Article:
The mystery kilo or two that pile on overnight. The swollen fingers. Those stiff joints. That sluggish feeling. A bloated stomach. All of these symptoms and more stick around with excess water weight.
And all this can be oh-so-frustrating when you’re cutting kilojoules and still seeing the scale creep up. To help you get rid of those annoying few kilos, we spoke with two dietitians about the safest and easiest ways to shed the extra H2O.
Slash the sodium
“Salt acts like a magnet to water in your body, hence the excess water weight. Other foods may make you feel bloated-don’t confuse the two sensations. Bran products, broccoli, cauliflower, cabbage and more cause that full feeling,” says dietitian Bonnie Taub-Dix.
Even if you think you’re well under the daily sodium recommendation of 2,300 milligrams per day, you might be underestimating. In contrast, the body needs 200 milligrams of sodium to function. “Salt is hidden in so many things, especially at restaurants because it’s a tremendous flavour boost for very little money,” Taub-Dix adds. In fact, more than 70 percent of dietary sodium is found in restaurant dishes and packaged foods.
Some people are more salt-sensitive than others. So how do you know? Taub-Dix recommends taking a look at your fingers about an hour after eating a higher-sodium meal. Are your rings leaving indentation or do they feel slightly inflamed? If you notice swelling in your hands, it might be a sign that you're salt-sensitive.
Cut back on carbs
Just like salt, “carbohydrates can cause water retention. When you consume carbs and don’t use them for fuel right away, your body converts them to glycogen. This is stored in the muscles for energy,” dietitian Amy Shapiro.
Approximately one percent of your muscle mass is straight glycogen, while eight percent of your liver’s weight is glycogen. For every gram of glycogen stored in those areas, you gain about 2.7 grams of water along with it.
Drink more water
When you consume too much salt, your cells drink up—and hold on to—every last drop of water they can. Their thirst tricks your body into thinking it’s not thirsty (even when it’s actually parched). So if you think you may have overindulged on the salt side of your diet, pour more H2O into that glass. Shapiro adds even more evidence to the pro-water campaign: “If you don’t drink enough water, the body holds on to water to prevent severe dehydration.” A study in the journal Obesity that found that drinking 500mL of water before a meal tricks your body into losing more weight naturally.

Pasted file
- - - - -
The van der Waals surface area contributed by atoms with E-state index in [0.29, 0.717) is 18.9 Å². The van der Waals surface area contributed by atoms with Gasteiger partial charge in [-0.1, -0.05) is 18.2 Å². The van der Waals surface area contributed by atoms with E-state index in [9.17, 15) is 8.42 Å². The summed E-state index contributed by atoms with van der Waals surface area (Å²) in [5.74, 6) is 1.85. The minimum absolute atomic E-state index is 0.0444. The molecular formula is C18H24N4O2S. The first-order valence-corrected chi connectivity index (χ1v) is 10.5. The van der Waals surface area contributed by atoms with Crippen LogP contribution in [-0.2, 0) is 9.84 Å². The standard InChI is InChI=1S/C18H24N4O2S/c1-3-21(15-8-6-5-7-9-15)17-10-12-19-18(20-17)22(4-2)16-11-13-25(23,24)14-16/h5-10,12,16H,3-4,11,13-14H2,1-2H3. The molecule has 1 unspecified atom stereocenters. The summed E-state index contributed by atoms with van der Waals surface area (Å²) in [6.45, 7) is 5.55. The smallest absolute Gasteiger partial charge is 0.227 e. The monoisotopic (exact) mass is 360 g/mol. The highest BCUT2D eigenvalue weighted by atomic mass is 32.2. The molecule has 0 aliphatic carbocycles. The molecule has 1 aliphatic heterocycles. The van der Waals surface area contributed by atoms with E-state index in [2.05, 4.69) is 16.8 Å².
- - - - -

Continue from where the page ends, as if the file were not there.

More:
Pop a magnesium supplement
Fact: The first day of a woman's period is when she retains the most water all month. As the cycle moves along, the hormones that control water retention bounce back to normal. “So many people get discouraged by the scale, but that’s a measure of many things happening in the body, not just weight. Especially for young to middle-aged women, you might feel puffy before or during your period,” Taub-Dix says.
A magnesium supplement can help reduce the impact of the hormone-induced puffiness, Shapiro says. A Journal of Women’s Health study suggests that a 200-milligram magnesium supplement during menstruation can help lessen swelling, stomach bloat and weight gain.
Add more potassium to your diet
Think of potassium as the yin to sodium’s yang. Research in the American Journal of Kidney Disease links higher dietary potassium with less sodium in the kidneys, and thus, lower water retention and blood pressure. Intake recommendations are 4.7 grams of potassium per day, but the average woman only scores half of that (2.4 grams), according to a dietary reference intake report. Reach your daily quota with these 13 delicious foods that have more potassium than a banana.
Take a walk
Beyond burning a few kilojoules (about 418kJ (100cal) in 20 minutes for a 68kg), adding steps to your schedule can coax your cells into shedding water.
“Avoid sitting or standing in one place for too long because this can cause your tissues to hold and retain water,” Shapiro says. Conquer desk job drain by setting a reminder to walk for at least five minute every hour.
Hit the gym
You’ll notice even more water weight loss if you crank up the intensity. Not only will you burn off more of that glycogen, you’ll also trigger the lymph nodes into action.
“Moderate to vigorous exercise stimulates the flow of blood and lymphatic fluids that help remove water from the extremities,” Shapiro says.
Be patient but know when to ask for help
Tried all seven of these action items and still not having luck? Keep your expectations in check: “Be sensible about your expectation of the speed of water weight loss,” Taub-Dix says.
“What is causing the water weight? If you've had a few too many pickles, drink water and you’ll notice your weight going back to normal within a day. But if it’s linked to hormones, it might take a while.”
If you’re feeling out of sorts or very uncomfortable about your fluid retention, talk to your healthcare provider. Taub-Dix says, "This could be a sign of a blood pressure issue, medication problem or other health concern.”